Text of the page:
Cables are the achilles heel of the offshore wind industry; a majority of insurance claims are related to cable failures. Easy to break, hard to fix, as repairs always require an expensive repair vessel and spread.
In the event that an offshore wind farm loses one of its (typically) two export cables, the largest loss will be due to lost revenue, although the lost generation is probably less than 50% of potential output due to periods of low wind speeds, and also due to the fact that export cables can be specified to carry more than half of the wind farm capacity. Continue reading →
In 2003, Dong Energy operated 200MW of wind projects offshore. Ten years on, its operating capacity has grown tenfold. The utility is now using its experience to develop maintenance processes that are setting the standard for the current round of projects.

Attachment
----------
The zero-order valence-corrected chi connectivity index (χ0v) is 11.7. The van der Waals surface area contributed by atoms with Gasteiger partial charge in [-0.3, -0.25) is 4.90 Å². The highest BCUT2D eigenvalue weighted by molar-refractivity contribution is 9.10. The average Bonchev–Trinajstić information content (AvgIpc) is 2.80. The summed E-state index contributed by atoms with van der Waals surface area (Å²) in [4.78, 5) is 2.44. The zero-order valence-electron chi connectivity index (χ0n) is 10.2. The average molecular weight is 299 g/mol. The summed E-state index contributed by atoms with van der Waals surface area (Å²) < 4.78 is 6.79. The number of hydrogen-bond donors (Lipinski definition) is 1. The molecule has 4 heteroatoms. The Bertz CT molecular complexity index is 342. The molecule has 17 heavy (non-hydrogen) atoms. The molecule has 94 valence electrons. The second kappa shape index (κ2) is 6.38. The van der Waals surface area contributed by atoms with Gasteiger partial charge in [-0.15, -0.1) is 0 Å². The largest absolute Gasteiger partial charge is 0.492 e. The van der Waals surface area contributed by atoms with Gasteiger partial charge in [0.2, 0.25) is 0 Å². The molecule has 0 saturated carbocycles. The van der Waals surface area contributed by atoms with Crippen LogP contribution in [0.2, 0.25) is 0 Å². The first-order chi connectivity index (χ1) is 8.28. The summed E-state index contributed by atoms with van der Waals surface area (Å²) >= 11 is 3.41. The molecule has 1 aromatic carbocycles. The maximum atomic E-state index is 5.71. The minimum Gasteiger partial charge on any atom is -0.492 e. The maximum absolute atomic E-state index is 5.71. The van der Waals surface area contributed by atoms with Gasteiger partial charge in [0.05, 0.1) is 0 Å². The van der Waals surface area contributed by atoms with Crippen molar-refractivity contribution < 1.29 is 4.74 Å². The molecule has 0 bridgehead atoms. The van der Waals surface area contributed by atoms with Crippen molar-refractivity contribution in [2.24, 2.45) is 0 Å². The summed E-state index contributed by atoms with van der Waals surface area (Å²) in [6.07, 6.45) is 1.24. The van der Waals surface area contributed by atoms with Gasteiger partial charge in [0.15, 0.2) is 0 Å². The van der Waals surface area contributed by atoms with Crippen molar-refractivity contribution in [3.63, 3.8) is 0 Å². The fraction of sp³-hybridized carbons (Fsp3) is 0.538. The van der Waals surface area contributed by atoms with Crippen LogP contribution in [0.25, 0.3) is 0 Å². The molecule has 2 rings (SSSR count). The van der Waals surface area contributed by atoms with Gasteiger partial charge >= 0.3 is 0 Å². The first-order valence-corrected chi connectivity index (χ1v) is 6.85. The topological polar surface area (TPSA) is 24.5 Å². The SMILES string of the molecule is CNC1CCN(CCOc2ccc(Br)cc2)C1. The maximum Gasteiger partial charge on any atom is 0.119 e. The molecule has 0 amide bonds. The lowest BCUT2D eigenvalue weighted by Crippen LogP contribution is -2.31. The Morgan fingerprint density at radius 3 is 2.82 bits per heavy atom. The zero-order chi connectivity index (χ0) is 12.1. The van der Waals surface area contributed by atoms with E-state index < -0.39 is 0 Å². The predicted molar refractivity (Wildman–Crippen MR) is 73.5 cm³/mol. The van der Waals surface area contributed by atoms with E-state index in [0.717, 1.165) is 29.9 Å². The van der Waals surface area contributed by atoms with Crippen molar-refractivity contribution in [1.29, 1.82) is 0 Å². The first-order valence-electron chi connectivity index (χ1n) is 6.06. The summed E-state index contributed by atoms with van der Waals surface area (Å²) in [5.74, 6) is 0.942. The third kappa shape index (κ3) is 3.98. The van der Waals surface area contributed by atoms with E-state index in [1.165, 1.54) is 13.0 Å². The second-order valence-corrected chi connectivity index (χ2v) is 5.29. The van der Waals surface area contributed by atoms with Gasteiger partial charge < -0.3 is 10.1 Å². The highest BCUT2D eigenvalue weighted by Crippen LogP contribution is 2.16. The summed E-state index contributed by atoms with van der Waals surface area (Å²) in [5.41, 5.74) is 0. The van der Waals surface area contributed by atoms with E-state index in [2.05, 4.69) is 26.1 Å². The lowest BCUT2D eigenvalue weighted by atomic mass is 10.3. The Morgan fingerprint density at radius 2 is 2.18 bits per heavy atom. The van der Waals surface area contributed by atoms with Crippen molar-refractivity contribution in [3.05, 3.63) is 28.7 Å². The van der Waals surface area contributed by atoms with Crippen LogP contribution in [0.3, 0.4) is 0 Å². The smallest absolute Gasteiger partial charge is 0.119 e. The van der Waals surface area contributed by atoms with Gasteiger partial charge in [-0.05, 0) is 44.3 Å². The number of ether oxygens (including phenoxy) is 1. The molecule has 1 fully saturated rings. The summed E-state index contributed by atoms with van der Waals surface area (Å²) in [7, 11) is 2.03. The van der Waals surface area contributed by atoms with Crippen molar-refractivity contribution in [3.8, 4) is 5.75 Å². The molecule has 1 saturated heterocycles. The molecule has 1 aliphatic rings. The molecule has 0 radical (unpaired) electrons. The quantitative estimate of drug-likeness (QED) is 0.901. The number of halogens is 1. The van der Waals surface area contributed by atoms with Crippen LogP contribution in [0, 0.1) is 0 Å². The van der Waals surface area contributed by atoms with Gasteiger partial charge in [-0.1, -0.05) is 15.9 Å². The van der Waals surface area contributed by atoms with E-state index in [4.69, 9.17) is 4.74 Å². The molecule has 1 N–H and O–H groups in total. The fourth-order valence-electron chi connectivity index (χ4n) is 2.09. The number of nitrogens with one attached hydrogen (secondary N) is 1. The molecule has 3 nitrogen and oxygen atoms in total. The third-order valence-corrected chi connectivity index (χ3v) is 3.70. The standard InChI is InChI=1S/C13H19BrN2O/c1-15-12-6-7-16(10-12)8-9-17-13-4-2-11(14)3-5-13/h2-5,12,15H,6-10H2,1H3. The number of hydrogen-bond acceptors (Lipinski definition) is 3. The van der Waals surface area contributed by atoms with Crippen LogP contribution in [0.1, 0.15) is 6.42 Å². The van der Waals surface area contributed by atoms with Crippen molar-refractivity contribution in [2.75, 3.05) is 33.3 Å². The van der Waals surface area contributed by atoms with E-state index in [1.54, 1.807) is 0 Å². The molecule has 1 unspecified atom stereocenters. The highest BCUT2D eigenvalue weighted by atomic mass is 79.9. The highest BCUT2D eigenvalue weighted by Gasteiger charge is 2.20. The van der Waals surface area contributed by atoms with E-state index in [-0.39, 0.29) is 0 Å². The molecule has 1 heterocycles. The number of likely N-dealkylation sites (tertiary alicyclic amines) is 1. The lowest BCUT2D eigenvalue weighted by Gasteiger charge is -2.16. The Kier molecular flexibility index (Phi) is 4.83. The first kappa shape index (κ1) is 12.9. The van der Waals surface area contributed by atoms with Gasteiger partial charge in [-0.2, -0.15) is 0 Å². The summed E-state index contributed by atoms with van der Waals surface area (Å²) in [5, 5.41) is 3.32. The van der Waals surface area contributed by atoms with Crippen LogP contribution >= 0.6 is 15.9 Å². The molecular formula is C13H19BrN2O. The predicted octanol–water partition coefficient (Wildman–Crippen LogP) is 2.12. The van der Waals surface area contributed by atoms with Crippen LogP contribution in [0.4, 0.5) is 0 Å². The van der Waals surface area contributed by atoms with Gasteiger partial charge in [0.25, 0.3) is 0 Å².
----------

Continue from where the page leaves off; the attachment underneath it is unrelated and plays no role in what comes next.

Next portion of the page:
The offshore wind industry is a paradox. Like the bumblebee flying, it should not work, but it does, says Lars Thanning Pedersen, head of asset management and markets in wind power at Danish utility Dong Energy. “If you saw a list of everything that could go wrong, you wouldn’t have started. But you solve problems as you go along, and we are now at the point where we can say that we can achieve a reliability of production that is close to onshore, albeit at a higher cost,” he says. Continue reading →